Street: "123 Main Street",
		City:   "Unknown",
		State:  "Virginia",
		Zip:    "12345",
	},
}

err := c.Validate()
fmt.Println(err)
// Output:
// Address: (State: must be in a valid format.); Email: must be a valid email address.

Sometimes, you may want to skip the invocation of a type's Validate method. To do so, simply associate a validation.Skip rule with the value being validated.

Maps/Slices/Arrays of Validatables

When validating an iterable (map, slice, or array), whose element type implements the validation.Validatable interface, the validation.Validate method will call the Validate method of every non-nil element. The validation errors of the elements will be returned as validation.Errors which maps the keys of the invalid elements to their corresponding validation errors. For example,

addresses := []Address{
	Address{State: "MD", Zip: "12345"},
	Address{Street: "123 Main St", City: "Vienna", State: "VA", Zip: "12345"},
	Address{City: "Unknown", State: "NC", Zip: "123"},
}
err := validation.Validate(addresses)
fmt.Println(err)
// Output:
// 0: (City: cannot be blank; Street: cannot be blank.); 2: (Street: cannot be blank; Zip: must be in a valid format.).

When using validation.ValidateStruct to validate a struct, the above validation procedure also applies to those struct fields which are map/slices/arrays of validatables.

Each

The Each validation rule allows you to apply a set of rules to each element of an array, slice, or map.

type Customer struct {
    Name      string
    Emails    []string
}

func (c Customer) Validate() error {
    return validation.ValidateStruct(&c,
        // Name cannot be empty, and the length must be between 5 and 20.
		validation.Field(&c.Name, validation.Required, validation.Length(5, 20)),
		// Emails are optional, but if given must be valid.
		validation.Field(&c.Emails, validation.Each(is.Email)),
    )
}

c := Customer{
    Name:   "Qiang Xue",
    Emails: []Email{
        "[email protected]",
        "invalid",
    },
}

err := c.Validate()
fmt.Println(err)
// Output:
// Emails: (1: must be a valid email address.).

Pointers

When a value being validated is a pointer, most validation rules will validate the actual value pointed to by the pointer. If the pointer is nil, these rules will skip the validation.

An exception is the validation.Required and validation.NotNil rules. When a pointer is nil, they will report a validation error.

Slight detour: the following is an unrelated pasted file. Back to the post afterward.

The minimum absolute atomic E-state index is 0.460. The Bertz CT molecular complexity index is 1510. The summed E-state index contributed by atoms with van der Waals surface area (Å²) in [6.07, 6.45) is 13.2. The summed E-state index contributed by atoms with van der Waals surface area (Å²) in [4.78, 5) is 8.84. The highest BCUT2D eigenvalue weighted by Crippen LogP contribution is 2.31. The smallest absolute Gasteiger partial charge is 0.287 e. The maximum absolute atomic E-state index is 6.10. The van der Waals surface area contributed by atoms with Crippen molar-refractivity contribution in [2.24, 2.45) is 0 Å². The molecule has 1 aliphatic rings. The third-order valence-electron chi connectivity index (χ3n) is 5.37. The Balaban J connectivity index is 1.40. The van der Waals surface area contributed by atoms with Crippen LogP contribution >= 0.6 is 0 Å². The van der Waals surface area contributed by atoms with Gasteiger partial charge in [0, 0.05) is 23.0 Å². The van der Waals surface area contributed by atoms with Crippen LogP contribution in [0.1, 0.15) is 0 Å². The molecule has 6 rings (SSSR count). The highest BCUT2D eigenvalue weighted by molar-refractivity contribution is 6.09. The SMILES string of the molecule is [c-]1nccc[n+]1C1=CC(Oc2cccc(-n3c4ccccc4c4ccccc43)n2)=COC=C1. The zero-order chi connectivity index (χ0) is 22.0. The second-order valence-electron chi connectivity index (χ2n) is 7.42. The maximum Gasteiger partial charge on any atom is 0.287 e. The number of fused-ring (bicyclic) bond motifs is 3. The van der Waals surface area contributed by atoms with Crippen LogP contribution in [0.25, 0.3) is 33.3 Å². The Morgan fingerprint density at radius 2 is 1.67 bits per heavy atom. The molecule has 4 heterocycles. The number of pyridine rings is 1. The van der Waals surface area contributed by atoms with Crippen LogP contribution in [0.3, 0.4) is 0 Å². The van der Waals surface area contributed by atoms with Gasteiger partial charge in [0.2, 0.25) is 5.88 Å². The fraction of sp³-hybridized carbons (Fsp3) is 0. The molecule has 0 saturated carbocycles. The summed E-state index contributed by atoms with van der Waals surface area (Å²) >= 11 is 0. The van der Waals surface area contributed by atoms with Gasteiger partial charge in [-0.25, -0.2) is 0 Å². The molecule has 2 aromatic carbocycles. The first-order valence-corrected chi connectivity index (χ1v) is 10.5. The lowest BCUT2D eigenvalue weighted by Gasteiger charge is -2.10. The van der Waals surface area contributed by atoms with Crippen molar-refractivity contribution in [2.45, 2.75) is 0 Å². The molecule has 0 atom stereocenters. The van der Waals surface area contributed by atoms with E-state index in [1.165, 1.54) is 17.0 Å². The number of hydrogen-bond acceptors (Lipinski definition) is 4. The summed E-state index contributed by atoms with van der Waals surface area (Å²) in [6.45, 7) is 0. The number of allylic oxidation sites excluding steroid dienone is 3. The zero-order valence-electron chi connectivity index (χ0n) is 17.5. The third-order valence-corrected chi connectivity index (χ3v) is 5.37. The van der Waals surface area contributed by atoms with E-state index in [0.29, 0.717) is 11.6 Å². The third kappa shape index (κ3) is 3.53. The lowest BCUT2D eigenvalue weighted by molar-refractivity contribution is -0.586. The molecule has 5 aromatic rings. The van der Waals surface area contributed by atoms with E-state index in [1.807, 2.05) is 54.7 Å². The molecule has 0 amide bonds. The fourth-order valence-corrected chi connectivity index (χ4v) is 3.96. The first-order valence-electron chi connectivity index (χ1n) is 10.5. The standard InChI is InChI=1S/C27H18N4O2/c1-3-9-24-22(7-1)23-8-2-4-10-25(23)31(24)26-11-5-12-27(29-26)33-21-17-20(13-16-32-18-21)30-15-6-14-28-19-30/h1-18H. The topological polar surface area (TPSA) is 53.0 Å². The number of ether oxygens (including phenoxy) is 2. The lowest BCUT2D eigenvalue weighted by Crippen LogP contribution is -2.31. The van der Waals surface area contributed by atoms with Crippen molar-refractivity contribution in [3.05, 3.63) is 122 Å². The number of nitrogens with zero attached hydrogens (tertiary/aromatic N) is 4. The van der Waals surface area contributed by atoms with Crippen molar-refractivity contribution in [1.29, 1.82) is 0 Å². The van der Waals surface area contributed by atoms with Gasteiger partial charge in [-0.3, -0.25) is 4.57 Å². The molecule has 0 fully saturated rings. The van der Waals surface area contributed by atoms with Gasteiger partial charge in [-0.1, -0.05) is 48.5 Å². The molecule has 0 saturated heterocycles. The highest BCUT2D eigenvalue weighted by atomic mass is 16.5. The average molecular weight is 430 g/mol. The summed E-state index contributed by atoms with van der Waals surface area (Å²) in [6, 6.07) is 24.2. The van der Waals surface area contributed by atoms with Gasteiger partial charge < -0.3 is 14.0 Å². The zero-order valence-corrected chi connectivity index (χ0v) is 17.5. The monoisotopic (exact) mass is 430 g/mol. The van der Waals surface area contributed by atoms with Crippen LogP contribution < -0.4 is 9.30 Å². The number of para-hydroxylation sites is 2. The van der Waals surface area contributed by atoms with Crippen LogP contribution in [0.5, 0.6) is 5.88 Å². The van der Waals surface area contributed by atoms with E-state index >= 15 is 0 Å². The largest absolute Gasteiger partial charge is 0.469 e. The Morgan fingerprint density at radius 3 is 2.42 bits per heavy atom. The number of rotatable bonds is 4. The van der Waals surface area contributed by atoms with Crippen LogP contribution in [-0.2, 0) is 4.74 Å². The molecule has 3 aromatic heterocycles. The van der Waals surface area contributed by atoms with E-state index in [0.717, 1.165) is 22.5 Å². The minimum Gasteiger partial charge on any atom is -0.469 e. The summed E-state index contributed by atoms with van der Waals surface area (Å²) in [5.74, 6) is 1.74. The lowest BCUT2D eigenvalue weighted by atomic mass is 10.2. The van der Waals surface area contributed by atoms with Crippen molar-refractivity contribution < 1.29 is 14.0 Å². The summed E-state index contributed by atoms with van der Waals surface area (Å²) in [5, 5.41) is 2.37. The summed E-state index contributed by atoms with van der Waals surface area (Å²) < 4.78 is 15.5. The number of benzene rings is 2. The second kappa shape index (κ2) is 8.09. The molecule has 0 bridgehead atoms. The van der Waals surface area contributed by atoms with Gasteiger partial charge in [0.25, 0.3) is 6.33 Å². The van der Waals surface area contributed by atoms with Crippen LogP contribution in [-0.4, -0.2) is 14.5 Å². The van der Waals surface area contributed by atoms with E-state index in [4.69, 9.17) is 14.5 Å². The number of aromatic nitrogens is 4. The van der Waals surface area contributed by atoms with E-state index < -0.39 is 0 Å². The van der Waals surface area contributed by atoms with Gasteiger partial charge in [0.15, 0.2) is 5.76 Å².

Types Implementing sql.Valuer

If a data type implements the sql.Valuer interface (e.g. sql.NullString), the built-in validation rules will handle it properly. In particular, when a rule is validating such data, it will call the Value() method and validate the returned value instead.

Required vs. Not Nil

When validating input values, there are two different scenarios about checking if input values are provided or not.

In the first scenario, an input value is considered missing if it is not entered or it is entered as a zero value (e.g. an empty string, a zero integer). You can use the validation.Required rule in this case.

In the second scenario, an input value is considered missing only if it is not entered. A pointer field is usually used in this case so that you can detect if a value is entered or not by checking if the pointer is nil or not. You can use the validation.NotNil rule to ensure a value is entered (even if it is a zero value).

Embedded Structs

The validation.ValidateStruct method will properly validate a struct that contains embedded structs. In particular, the fields of an embedded struct are treated as if they belong directly to the containing struct. For example,

type Employee struct {
	Name string
}

type Manager struct {
	Employee
	Level int
}

m := Manager{}
err := validation.ValidateStruct(&m,
	validation.Field(&m.Name, validation.Required),
	validation.Field(&m.Level, validation.Required),
)
fmt.Println(err)
// Output:
// Level: cannot be blank; Name: cannot be blank.

In the above code, we use &m.Name to specify the validation of the Name field of the embedded struct Employee. And the validation error uses Name as the key for the error associated with the Name field as if Name a field directly belonging to Manager.

If Employee implements the validation.Validatable interface, we can also use the following code to validate Manager, which generates the same validation result:

func (e Employee) Validate() error {
	return validation.ValidateStruct(&e,
		validation.Field(&e.Name, validation.Required),
	)
}

err := validation.ValidateStruct(&m,
	validation.Field(&m.Employee),
	validation.Field(&m.Level, validation.Required),
)
fmt.Println(err)
// Output:
// Level: cannot be blank; Name: cannot be blank.

Conditional Validation

Sometimes, we may want to validate a value only when certain condition is met. For example, we want to ensure the unit struct field is not empty only when the quantity field is not empty; or we may want to ensure either email or phone is provided. The so-called conditional validation can be achieved with the help of validation.When. The following code implements the aforementioned examples:

result := validation.ValidateStruct(&a,
    validation.Field(&a.Unit, validation.When(a.Quantity != "", validation.Required).Else(validation.Nil)),
    validation.Field(&a.Phone, validation.When(a.Email == "", validation.Required.Error('Either phone or Email is required.')),
    validation.Field(&a.Email, validation.When(a.Phone == "", validation.Required.Error('Either phone or Email is required.')),
)

Note that validation.When and validation.When.Else can take a list of validation rules. These rules will be executed only when the condition is true (When) or false (Else).

The above code can also be simplified using the shortcut validation.Required.When:

result := validation.ValidateStruct(&a,